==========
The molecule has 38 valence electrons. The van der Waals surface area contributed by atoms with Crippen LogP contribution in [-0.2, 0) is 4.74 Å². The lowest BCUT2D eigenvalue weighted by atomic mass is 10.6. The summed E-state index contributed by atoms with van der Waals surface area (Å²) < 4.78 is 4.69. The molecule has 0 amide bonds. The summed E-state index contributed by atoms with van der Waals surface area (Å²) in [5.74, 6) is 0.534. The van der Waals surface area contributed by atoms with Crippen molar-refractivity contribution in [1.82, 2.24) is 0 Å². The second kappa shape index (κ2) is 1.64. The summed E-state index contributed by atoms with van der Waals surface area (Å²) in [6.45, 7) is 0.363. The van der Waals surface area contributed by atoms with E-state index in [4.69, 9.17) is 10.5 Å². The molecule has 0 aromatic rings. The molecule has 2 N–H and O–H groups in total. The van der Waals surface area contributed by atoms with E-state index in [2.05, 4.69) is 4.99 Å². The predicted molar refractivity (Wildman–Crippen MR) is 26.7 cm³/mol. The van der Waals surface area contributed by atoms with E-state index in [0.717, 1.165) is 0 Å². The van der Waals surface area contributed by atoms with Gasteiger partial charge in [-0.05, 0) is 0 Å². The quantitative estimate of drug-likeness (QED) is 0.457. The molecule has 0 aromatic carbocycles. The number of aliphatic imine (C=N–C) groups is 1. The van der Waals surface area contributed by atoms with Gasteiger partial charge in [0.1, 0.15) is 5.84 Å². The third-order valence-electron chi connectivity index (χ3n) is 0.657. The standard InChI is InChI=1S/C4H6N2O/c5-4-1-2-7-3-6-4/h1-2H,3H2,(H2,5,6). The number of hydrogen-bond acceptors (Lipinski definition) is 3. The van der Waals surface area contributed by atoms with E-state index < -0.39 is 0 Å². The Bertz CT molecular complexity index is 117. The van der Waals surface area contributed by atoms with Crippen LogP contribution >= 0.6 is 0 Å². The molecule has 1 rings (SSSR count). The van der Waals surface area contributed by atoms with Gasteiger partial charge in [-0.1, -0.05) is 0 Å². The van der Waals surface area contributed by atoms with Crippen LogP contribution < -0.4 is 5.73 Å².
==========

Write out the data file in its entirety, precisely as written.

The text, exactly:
The molecule has 38 valence electrons. The van der Waals surface area contributed by atoms with Crippen LogP contribution in [-0.2, 0) is 4.74 Å². The lowest BCUT2D eigenvalue weighted by atomic mass is 10.6. The summed E-state index contributed by atoms with van der Waals surface area (Å²) < 4.78 is 4.69. The molecule has 0 amide bonds. The summed E-state index contributed by atoms with van der Waals surface area (Å²) in [5.74, 6) is 0.534. The van der Waals surface area contributed by atoms with Crippen molar-refractivity contribution in [1.82, 2.24) is 0 Å². The second kappa shape index (κ2) is 1.64. The summed E-state index contributed by atoms with van der Waals surface area (Å²) in [6.45, 7) is 0.363. The van der Waals surface area contributed by atoms with E-state index in [4.69, 9.17) is 10.5 Å². The molecule has 0 aromatic rings. The molecule has 2 N–H and O–H groups in total. The van der Waals surface area contributed by atoms with E-state index in [2.05, 4.69) is 4.99 Å². The predicted molar refractivity (Wildman–Crippen MR) is 26.7 cm³/mol. The van der Waals surface area contributed by atoms with E-state index in [0.717, 1.165) is 0 Å². The van der Waals surface area contributed by atoms with Gasteiger partial charge in [-0.05, 0) is 0 Å². The quantitative estimate of drug-likeness (QED) is 0.457. The molecule has 0 aromatic carbocycles. The number of aliphatic imine (C=N–C) groups is 1. The van der Waals surface area contributed by atoms with Gasteiger partial charge in [0.1, 0.15) is 5.84 Å². The third-order valence-electron chi connectivity index (χ3n) is 0.657. The standard InChI is InChI=1S/C4H6N2O/c5-4-1-2-7-3-6-4/h1-2H,3H2,(H2,5,6). The number of hydrogen-bond acceptors (Lipinski definition) is 3. The van der Waals surface area contributed by atoms with E-state index < -0.39 is 0 Å². The Bertz CT molecular complexity index is 117. The van der Waals surface area contributed by atoms with Crippen LogP contribution >= 0.6 is 0 Å². The molecule has 1 rings (SSSR count). The van der Waals surface area contributed by atoms with Gasteiger partial charge in [-0.1, -0.05) is 0 Å². The van der Waals surface area contributed by atoms with Crippen LogP contribution < -0.4 is 5.73 Å².